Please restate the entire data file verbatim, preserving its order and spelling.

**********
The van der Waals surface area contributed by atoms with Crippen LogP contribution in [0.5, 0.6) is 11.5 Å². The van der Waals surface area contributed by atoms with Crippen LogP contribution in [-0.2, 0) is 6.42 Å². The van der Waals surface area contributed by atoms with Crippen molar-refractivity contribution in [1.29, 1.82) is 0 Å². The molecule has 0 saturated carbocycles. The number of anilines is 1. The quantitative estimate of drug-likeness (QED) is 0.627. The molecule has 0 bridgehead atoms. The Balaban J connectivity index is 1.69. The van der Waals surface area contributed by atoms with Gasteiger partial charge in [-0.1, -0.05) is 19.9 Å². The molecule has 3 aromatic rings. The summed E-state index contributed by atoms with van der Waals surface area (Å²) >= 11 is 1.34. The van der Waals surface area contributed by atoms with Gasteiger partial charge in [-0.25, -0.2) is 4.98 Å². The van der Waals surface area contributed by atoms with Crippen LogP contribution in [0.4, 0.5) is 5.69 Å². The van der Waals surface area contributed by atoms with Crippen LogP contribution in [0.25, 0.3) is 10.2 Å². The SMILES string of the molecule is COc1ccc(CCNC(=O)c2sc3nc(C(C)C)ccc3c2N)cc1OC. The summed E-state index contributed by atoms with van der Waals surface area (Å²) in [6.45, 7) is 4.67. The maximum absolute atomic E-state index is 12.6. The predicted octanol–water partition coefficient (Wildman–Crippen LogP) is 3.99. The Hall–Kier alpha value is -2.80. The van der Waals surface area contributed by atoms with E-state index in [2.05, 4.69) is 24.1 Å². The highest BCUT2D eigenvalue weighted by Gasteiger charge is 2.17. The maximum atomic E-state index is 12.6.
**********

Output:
The van der Waals surface area contributed by atoms with Crippen LogP contribution in [0.5, 0.6) is 11.5 Å². The van der Waals surface area contributed by atoms with Crippen LogP contribution in [-0.2, 0) is 6.42 Å². The van der Waals surface area contributed by atoms with Crippen molar-refractivity contribution in [1.29, 1.82) is 0 Å². The molecule has 0 saturated carbocycles. The number of anilines is 1. The quantitative estimate of drug-likeness (QED) is 0.627. The molecule has 0 bridgehead atoms. The Balaban J connectivity index is 1.69. The van der Waals surface area contributed by atoms with Gasteiger partial charge in [-0.1, -0.05) is 19.9 Å². The molecule has 3 aromatic rings. The summed E-state index contributed by atoms with van der Waals surface area (Å²) >= 11 is 1.34. The van der Waals surface area contributed by atoms with Gasteiger partial charge in [-0.25, -0.2) is 4.98 Å². The van der Waals surface area contributed by atoms with Crippen LogP contribution in [0.4, 0.5) is 5.69 Å². The van der Waals surface area contributed by atoms with Crippen LogP contribution in [0.25, 0.3) is 10.2 Å². The SMILES string of the molecule is COc1ccc(CCNC(=O)c2sc3nc(C(C)C)ccc3c2N)cc1OC. The summed E-state index contributed by atoms with van der Waals surface area (Å²) in [6.45, 7) is 4.67. The maximum absolute atomic E-state index is 12.6. The predicted octanol–water partition coefficient (Wildman–Crippen LogP) is 3.99. The Hall–Kier alpha value is -2.80. The van der Waals surface area contributed by atoms with E-state index in [2.05, 4.69) is 24.1 Å². The highest BCUT2D eigenvalue weighted by Gasteiger charge is 2.17. The maximum atomic E-state index is 12.6.